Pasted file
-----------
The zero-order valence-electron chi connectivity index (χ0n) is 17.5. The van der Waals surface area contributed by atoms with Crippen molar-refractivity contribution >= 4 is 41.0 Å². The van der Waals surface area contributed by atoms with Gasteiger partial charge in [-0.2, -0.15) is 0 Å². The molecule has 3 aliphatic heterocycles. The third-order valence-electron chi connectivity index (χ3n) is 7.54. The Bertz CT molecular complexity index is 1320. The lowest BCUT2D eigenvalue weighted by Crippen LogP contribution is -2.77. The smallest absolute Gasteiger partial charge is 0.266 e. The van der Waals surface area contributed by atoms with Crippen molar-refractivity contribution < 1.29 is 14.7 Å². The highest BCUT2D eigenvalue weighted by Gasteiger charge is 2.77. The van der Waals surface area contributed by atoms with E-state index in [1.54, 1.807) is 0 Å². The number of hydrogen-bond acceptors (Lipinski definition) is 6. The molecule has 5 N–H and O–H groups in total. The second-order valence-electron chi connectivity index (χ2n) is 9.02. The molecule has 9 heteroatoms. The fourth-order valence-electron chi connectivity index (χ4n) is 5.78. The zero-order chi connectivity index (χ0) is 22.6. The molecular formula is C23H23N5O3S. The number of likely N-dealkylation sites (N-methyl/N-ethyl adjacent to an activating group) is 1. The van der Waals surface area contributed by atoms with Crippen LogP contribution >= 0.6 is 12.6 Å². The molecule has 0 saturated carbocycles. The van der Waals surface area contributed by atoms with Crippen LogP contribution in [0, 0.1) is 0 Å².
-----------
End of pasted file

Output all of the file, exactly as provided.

The zero-order valence-electron chi connectivity index (χ0n) is 17.5. The van der Waals surface area contributed by atoms with Crippen molar-refractivity contribution >= 4 is 41.0 Å². The van der Waals surface area contributed by atoms with Gasteiger partial charge in [-0.2, -0.15) is 0 Å². The molecule has 3 aliphatic heterocycles. The third-order valence-electron chi connectivity index (χ3n) is 7.54. The Bertz CT molecular complexity index is 1320. The lowest BCUT2D eigenvalue weighted by Crippen LogP contribution is -2.77. The smallest absolute Gasteiger partial charge is 0.266 e. The van der Waals surface area contributed by atoms with Crippen molar-refractivity contribution < 1.29 is 14.7 Å². The highest BCUT2D eigenvalue weighted by Gasteiger charge is 2.77. The van der Waals surface area contributed by atoms with E-state index in [1.54, 1.807) is 0 Å². The number of hydrogen-bond acceptors (Lipinski definition) is 6. The molecule has 5 N–H and O–H groups in total. The second-order valence-electron chi connectivity index (χ2n) is 9.02. The molecule has 9 heteroatoms. The fourth-order valence-electron chi connectivity index (χ4n) is 5.78. The zero-order chi connectivity index (χ0) is 22.6. The molecular formula is C23H23N5O3S. The number of likely N-dealkylation sites (N-methyl/N-ethyl adjacent to an activating group) is 1. The van der Waals surface area contributed by atoms with Crippen LogP contribution >= 0.6 is 12.6 Å². The molecule has 0 saturated carbocycles. The van der Waals surface area contributed by atoms with Crippen LogP contribution in [0, 0.1) is 0 Å².